The career of Gottfried Böhm (born January 23, 1920) spans from simple to complex and from sacred to secular, but has always maintained a commitment to understanding its surroundings. In 1986, Böhm was awarded the eighth Pritzker Prize for what the jury described as his "uncanny and exhilarating marriage" of architectural elements from past and present. Böhm's unique use of materials, as well as his rejection of historical emulation, have made him an influential force in Germany and abroad.
Born to a third-generation family of architects, Böhm began working at his father's firm after studying engineering and sculpture at Munich's Technische Hochschule and Academy of Fine Arts, respectively. After working in Germany and the United States, and his father's later passing, Böhm took over the Cologne-based firm in 1955.
For many years, Böhm's commissions followed the legacy of his father. In this early period, which extended into the 1960s, Böhm worked exclusively with churches, as his father was a renowned architect of Catholic churches and cathedrals. But Gottfried deviated from his father Dominikus' Expressionist style, introducing formalism to the practice with clean, geometric surfaces, often rendered in red brick with small glass elements. Cones, pyramids, and cylinders stacked on top of one another create a clear and direct representation of the sacred.
At the St. Josef Church in Kierspe, Germany (1957-1959), a low, brick wall—originally made of poured concrete—frames the courtyard. The conical peak and bell tower rise above the rest of the humble structure, a motif typical of Böhm's earlier work. The church also features some of the architect's signature stained glass roses, which appear throughout many of his religious buildings.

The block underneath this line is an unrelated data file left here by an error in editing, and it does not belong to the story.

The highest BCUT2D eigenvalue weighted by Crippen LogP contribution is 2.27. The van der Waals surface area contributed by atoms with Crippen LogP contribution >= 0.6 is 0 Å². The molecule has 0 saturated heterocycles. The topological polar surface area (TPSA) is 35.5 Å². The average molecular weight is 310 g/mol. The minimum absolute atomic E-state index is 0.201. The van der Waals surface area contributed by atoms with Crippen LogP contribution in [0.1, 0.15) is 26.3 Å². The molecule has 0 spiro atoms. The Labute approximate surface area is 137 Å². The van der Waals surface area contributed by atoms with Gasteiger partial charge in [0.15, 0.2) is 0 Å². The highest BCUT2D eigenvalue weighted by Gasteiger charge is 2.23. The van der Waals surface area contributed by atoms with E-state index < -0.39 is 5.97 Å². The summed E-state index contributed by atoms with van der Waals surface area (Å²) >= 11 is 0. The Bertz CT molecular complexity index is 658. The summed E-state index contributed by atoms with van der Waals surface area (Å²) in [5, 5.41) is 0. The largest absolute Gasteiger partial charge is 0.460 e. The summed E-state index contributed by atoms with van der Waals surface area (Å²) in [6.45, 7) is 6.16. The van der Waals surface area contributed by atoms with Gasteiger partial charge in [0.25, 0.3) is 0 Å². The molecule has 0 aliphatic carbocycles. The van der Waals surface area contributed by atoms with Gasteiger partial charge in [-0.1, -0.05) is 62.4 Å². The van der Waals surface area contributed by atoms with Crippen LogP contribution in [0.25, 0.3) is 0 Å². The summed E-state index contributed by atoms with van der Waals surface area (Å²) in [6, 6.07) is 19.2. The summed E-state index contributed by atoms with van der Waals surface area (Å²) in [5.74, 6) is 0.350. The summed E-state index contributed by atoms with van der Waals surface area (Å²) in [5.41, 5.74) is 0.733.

Diminishing opportunities for church commissions through the late 20th century allowed Böhm to expand his practice to include town halls, apartments, museums, and other cultural buildings. In contrast to the brick and straightforward geometry of his early career, Böhm began to incorporate sharp edges, crystalline shapes, and new materials. Changing construction technology in Germany popularized the use of poured concrete and glass over steel frames, and Böhm integrated these into his work without sacrificing his values of humanism for inexpensive repetition. His concrete forms bring a brutalist human element to the work: they are precise but imperfect, aged in ways the architect could not anticipate.
The Bensberg Town Hall (1963-1969) is one such project. Stories of thick concrete slabs sandwich seamless glass, creating a rationalist base for the tower, which rises up in layers of spiraling windows towards a blocky crown. Its color harmonizes with the neighboring town castle, an example of Böhm's prevailing desire to create connections through time.